We receive many GD&T questions from our students, and in a recent live instruction webinar, we answered four that are commonly asked. We are now making this available to everyone in a four-part series on our blog and YouTube channel! Today we are answering question number 1:
Question #1: Can a single point (without clocking) be used as a secondary datum in a feature control frame?
Before we answer this question, let’s review the concept of datums and datum features.
Datum features are actual, tangible features on a part and are usually important functional features. Datums are derived from datum features and are theoretically exact points, lines, axes, and planes which are simulated by measurement equipment. Datums are used in Geometric Dimensioning and Tolerancing drawings to create a Datum Reference Frame, the reference system for inspecting a manufactured part.
Now let’s look at specific datum features and their resulting datums:
A Planar Surface as a Datum Feature
A planar surface as a datum feature is the actual irregular surface on a part. The highpoints of the surface will be used to create the datum, which will be a theoretical flat plane that represents that surface.
Figure 1: Datum Plane from a Planar Surface Datum Feature
A Cylinder as a Datum Feature
When a cylinder is a datum feature, the highpoints on the surface of the cylinder will be used to create a perfect envelope. The axis of this perfect envelope will be the resulting datum.
Figure 2: Datum Axis from a Cylindrical Datum Feature
A Sphere as a Datum Feature
When a sphere is used as a datum feature, the center point of the sphere is the resulting datum point.
Figure 3: Datum Point from a Spherical Datum Feature
A Cone as a Datum Feature
A cone as a datum feature is a little bit different. The resulting datum will consist of the center axis and a point. (The datum point being the converging point of the cone.) This point is used in tandem with the axis.
Figure 4: Datum Axis and Datum Point from a Conical Datum Feature
As you can see, some datum features utilize points, lines, and axes differently. To answer our students’ question above, we need to understand how this “single point” is created – what datum feature is being represented by this single point datum?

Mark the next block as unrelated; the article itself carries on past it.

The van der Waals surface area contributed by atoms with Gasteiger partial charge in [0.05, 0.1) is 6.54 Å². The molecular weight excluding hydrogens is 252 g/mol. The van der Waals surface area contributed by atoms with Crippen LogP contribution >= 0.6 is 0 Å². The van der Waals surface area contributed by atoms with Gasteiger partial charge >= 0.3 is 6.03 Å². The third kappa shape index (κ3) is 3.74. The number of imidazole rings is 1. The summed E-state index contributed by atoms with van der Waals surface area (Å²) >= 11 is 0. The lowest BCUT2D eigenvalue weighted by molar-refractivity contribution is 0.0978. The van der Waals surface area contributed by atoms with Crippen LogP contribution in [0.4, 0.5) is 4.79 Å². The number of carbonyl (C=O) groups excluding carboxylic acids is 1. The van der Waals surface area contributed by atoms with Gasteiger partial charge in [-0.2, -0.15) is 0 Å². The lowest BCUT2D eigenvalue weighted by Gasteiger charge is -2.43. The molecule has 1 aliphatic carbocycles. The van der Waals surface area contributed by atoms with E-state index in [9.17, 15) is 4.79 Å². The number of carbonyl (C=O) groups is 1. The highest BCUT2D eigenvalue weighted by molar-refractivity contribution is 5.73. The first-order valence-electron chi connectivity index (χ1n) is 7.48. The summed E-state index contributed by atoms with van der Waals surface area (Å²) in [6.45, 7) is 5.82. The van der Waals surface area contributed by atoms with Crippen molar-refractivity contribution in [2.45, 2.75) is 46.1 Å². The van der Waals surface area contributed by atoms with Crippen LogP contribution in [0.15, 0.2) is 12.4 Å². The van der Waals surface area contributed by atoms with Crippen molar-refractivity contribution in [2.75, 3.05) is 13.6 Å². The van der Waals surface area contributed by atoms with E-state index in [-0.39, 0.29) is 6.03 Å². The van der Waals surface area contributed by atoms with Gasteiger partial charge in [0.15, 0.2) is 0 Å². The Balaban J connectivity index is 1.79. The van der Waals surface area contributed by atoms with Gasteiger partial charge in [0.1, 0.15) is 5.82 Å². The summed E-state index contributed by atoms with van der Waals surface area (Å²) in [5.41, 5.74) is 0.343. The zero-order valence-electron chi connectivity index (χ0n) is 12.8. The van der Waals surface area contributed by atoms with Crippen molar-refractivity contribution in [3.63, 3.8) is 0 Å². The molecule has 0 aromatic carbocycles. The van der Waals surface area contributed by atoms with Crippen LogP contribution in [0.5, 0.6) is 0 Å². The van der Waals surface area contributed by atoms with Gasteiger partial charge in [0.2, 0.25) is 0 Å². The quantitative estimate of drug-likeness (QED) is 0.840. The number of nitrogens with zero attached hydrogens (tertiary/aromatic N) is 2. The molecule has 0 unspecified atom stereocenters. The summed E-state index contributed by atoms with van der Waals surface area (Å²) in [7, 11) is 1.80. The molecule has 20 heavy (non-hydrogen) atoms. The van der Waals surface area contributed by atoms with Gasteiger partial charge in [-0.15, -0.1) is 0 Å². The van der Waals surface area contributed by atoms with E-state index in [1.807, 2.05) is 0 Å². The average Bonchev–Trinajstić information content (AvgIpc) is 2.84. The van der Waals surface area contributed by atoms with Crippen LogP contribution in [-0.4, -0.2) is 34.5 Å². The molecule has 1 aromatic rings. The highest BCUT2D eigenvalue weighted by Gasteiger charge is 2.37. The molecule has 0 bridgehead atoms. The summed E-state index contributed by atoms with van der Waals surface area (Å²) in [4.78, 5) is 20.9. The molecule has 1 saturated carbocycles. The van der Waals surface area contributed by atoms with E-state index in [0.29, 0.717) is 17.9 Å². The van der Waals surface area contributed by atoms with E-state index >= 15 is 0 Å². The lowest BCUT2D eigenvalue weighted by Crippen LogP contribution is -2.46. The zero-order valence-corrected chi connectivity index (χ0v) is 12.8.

Let’s walk through an example to see if there is a case for using a datum point as a secondary datum in a feature control frame.
Example: Rotating Cylindrical Shaft with Conical End
In this example, we are looking at a rotating shaft with two bearing surfaces and one end of the shaft having a conical taper. From the drawing shown in Figure 5, you can see that the two bearing surfaces are indicated as Datum Features A and B, and the cone is indicated as Datum Feature C.
Figure 5: Drawing of Rotating Shaft with Conical Tapered End
In our feature control frames, notice that the primary datum is listed as A-B. Because both bearing surfaces (datum features A and B) work together, they will be equally as powerful in the assembly in setting the axis of rotation. So in this case, we would create one datum axis from both datum features, and indicate this as Datum A-B.
In Figure 6 below, we show how the assembly condition could be simulated for inspecting the shaft. The two bearing surfaces would be set on V-blocks and rotated, creating one axis from the two features, just as it would be when assembled.
Figure 6: Assembly Condition and Inspection Set-Up
In creating this datum axis, we are locking down four degrees of freedom: two rotations (v and w) and two translations (Y and Z). Rotation “u” and translation “X” are not locked down using our primary datum A-B. This is illustrated in Figure 7.
Figure 7: Datum A-B Axis Degrees of Freedom Controls
Next, we will look at our secondary datum feature, Datum Feature C, to add more control. We know that as a cone, Datum Feature C will create a datum axis and point. The axis of the cone controls the same degrees of freedom as axis A-B, but because of datum order precedence, Datum A-B will override any control that Datum axis C has. Therefore, we don’t get any additional control from the axis of the cone. However, we still need to look at the datum point.
Figure 8: Datum C Axis and Point Degrees of Freedom Controls
A datum point controls three degrees of freedom – the three translations X,Y, and Z. Because Datum axis A-B is already controlling translations Y and Z, Datum point C can only control the X translation. As a datum point has no control over rotation, the rotational degree of freedom, u, is still open. This is acceptable because there is no feature on this part that requires clocking – the flat on the shaft doesn’t need to be located to anything else. Adding a rotational clocking feature to lock down that last degree of rotation would be unnecessary.
The answer to the question, “Can a single point (without clocking) be used as a secondary datum in a feature control frame?,” depends on the setup and function of the part. As we have shown in our example above, a datum point can be used as a secondary datum feature when additional rotational control is not required.
For a more detailed explanation in answer to this question, watch the webinar recording linked below:
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